You might say that the Detroit Red Wings might feel a bit snake-bit in dealing with guys from the Finnish Elite League these days. Two years ago, they signed SM-liiga MVP Ville Leino only to see him slump mightily with Detroit while struggling within coach Mike Babcock’s system. They traded him to Philadelphia for defenseman Ole-Kristian Tollefsen only to see Leino flourish with the Flyers in the playoffs and lead many to believe that the Red Wings finally dropped the ball on a Scandinavian import.
This time around, they’re rolling the dice on Ilari Filppula, older brother of Wings star Valtteri Filppula. The Freep’s Helene St. James finds out from Ilari how he plans to make his mark on brother Valtteri’s Red Wings squad during training camp.
With a roster already jam-packed with forwards in Detroit, Ilari Filppula knows the odds favor him going to Grand Rapids next month.
But until the regular seasons forces the Red Wings to pare down, Filppula’s goal is simple: Show the coaching staff that at the very least, he should be atop the depth chart if an injury to a Wings regular requires a call-up from the minors.
“Whatever team I play for, I’ll play hard and just try to help the team as well as I can,” Filppula said. “If it’s in Grand Rapids, then it’s there, and hopefully I get a chance up at some point. Obviously NHL has been my goal ever since I started playing hockey. Sometimes it fell a little further, but now opportunity came and I feel pretty good. I think time is right now.”
Certainly the hype is reduced around Ilari compared to that of Ville Leino. Filppula did manage to win the SM-liiga playoff MVP trophy last season so he’s not coming in as a completely untalented guy but he’d have to be other-worldly in training camp to crack the already crowded Red Wings forward roster.
Still, if having Ilari stateside is something that can help little brother Valtteri perhaps relax a bit more and unleash his game, the bonus effects of giving Ilari a chance could really pay off for Detroit.
Will Artem Panarin‘s overwhelming success in the KHL translate to North America? The 23-year-old forward has a lot to prove, but his first big test was a success.
Playing on a line with Patrick Kane and Artem Anisimov, Panarin made his preseason debut in Chicago’s finale on Saturday. He registered two assists while giving his teammates reason to be optimistic about him.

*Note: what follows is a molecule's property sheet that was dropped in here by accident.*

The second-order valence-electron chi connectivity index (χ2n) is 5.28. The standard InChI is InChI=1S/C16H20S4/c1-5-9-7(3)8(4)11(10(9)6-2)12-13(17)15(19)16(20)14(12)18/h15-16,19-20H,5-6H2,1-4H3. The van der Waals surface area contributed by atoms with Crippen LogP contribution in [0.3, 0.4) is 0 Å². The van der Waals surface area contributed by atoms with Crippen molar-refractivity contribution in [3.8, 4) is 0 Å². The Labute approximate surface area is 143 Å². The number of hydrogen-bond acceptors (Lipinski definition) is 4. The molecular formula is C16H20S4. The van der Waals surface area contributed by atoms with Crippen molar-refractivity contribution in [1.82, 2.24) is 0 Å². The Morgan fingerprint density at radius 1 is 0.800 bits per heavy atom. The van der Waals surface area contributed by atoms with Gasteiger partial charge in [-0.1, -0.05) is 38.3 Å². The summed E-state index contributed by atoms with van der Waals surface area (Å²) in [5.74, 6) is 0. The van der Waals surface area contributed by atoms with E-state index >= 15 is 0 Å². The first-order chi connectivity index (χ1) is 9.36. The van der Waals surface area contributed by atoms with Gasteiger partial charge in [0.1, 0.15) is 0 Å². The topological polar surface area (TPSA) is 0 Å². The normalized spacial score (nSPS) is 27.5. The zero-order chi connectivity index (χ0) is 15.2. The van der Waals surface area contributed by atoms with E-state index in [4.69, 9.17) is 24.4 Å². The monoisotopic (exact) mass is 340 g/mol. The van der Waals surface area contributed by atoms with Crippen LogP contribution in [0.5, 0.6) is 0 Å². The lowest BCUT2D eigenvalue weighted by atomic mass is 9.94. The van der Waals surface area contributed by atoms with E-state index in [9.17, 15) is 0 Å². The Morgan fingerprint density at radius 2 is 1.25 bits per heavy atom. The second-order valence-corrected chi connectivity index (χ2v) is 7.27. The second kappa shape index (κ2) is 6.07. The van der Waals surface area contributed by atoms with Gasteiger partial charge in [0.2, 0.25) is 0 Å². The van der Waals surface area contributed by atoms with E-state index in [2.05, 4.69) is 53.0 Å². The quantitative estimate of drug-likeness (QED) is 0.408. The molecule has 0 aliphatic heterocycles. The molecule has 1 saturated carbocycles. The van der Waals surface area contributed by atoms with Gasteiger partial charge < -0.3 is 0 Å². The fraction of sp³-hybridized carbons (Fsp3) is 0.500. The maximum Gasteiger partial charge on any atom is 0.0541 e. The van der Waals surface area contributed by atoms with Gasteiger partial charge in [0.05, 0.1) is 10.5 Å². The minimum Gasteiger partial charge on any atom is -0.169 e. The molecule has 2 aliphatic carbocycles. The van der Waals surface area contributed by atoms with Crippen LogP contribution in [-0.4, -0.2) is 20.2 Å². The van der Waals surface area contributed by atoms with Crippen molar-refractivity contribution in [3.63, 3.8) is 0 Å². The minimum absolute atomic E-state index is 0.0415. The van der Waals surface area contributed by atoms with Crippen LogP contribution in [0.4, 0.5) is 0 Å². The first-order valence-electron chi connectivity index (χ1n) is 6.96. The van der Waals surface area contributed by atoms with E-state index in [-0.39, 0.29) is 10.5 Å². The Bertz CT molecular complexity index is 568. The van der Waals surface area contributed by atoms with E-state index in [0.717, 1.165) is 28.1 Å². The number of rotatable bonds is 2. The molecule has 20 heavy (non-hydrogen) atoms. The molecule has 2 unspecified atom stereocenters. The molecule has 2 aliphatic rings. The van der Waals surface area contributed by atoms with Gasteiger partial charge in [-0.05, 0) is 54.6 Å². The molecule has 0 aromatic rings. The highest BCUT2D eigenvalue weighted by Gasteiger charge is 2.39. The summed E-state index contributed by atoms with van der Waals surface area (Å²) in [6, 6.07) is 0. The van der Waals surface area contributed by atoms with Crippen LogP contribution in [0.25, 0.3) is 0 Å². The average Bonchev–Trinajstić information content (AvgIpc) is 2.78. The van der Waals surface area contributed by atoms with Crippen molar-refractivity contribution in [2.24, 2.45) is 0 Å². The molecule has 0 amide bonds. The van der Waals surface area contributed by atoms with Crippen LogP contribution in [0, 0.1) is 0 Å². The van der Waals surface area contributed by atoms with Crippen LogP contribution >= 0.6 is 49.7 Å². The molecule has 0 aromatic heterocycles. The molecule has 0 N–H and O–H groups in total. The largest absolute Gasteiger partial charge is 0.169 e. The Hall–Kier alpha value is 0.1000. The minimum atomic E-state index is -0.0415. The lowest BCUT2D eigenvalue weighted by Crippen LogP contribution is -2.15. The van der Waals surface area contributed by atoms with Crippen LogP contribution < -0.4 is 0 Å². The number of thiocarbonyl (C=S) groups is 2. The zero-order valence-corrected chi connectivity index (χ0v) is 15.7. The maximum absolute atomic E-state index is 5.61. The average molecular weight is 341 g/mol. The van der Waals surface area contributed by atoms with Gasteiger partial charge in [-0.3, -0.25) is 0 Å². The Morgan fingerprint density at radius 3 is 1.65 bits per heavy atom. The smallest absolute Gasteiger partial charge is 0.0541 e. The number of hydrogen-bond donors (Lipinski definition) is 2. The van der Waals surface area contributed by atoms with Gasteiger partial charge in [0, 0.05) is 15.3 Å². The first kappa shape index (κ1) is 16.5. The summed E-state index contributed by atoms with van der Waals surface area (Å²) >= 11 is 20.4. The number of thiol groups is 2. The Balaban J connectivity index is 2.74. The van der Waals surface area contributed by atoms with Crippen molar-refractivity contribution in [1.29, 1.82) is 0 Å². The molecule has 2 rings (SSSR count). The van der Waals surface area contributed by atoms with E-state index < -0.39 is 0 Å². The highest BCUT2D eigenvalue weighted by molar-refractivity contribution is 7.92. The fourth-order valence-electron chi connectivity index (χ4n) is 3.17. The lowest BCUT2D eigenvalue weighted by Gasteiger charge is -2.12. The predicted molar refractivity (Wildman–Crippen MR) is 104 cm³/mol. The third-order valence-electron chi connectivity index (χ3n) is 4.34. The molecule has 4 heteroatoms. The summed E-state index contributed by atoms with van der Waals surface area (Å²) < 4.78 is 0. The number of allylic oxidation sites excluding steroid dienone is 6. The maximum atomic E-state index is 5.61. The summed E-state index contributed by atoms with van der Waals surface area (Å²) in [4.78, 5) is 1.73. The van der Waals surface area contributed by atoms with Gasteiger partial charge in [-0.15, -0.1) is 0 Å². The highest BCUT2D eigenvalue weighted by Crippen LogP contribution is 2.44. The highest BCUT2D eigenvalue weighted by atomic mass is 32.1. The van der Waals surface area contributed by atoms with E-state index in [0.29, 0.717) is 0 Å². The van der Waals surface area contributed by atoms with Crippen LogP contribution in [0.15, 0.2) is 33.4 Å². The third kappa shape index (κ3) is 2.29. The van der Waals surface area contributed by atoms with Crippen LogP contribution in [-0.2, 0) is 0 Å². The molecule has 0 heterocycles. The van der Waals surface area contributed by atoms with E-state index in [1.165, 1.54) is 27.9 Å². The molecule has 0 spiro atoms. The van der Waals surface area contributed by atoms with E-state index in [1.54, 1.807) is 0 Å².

“For not being on the ice he looks really relaxed. He’s great with the puck, has nice moves and I think we’ll see a lot of this,” Marian Hossa told CSN Chicago. “He has unbelievable skill. People here in Chicago are going to have a good time watching this guy dangling.”
Blackhawks coach Joel Quenneville was impressed by Panarin as well and liked that line as a whole.
The fact that the trio seemed to hit it off quickly has to come as a relief after an upper-body injury prevented Panarin from getting the most out of this year’s training camp. At the end of the day though, the fact that he was able to at least get in one preseason contest is a big silver lining. How smoothly his adjustment goes from here is still a big X-factor, but at least now he’s going into the regular season with a better idea of what to expect.
Panarin is attempting to establish himself in the NHL after leading the KHL’s SKA St. Petersburg to a championship last year. He was the team’s scoring leader, topping ex-NHL star Ilya Kovalchuk.
There was stiff competition for the backup goaltending job in Boston, but with a signing this afternoon, it seems likely that the matter has been resolved.
The Boston Bruins announced that Jonas Gustavsson has agreed to a one-year, $700,000 deal. It’s a one-way contract, according to the Boston Globe’s Amalie Benjamin.
That contract is still small enough that the Bruins could bury it in the minors if they so desire, but it does set him apart from his last competitor for the goalie position, Jeremy Smith, who has a two-way deal. The fact that Boston went this route seems to imply that Gustavsson will serve as Tuukka Rask‘s understudy, although both netminders attended Sunday’s practice.
In Smith, the Bruins would be getting a 26-year-old goaltender who was dominant with the AHL’s Providence Bruins last season, but has no NHL experience. By contrast Gustavsson, 30, has played in almost 150 NHL games.
Boston sent Zane McIntyre and Malcolm Subban to the minors last week, but an argument could be made that either one of them is worthy of the backup job. However, both of them have a lot of potential and it’s not surprising that the Bruins felt they were better served by staying in the minors where they can play regularly and focus on honing their game.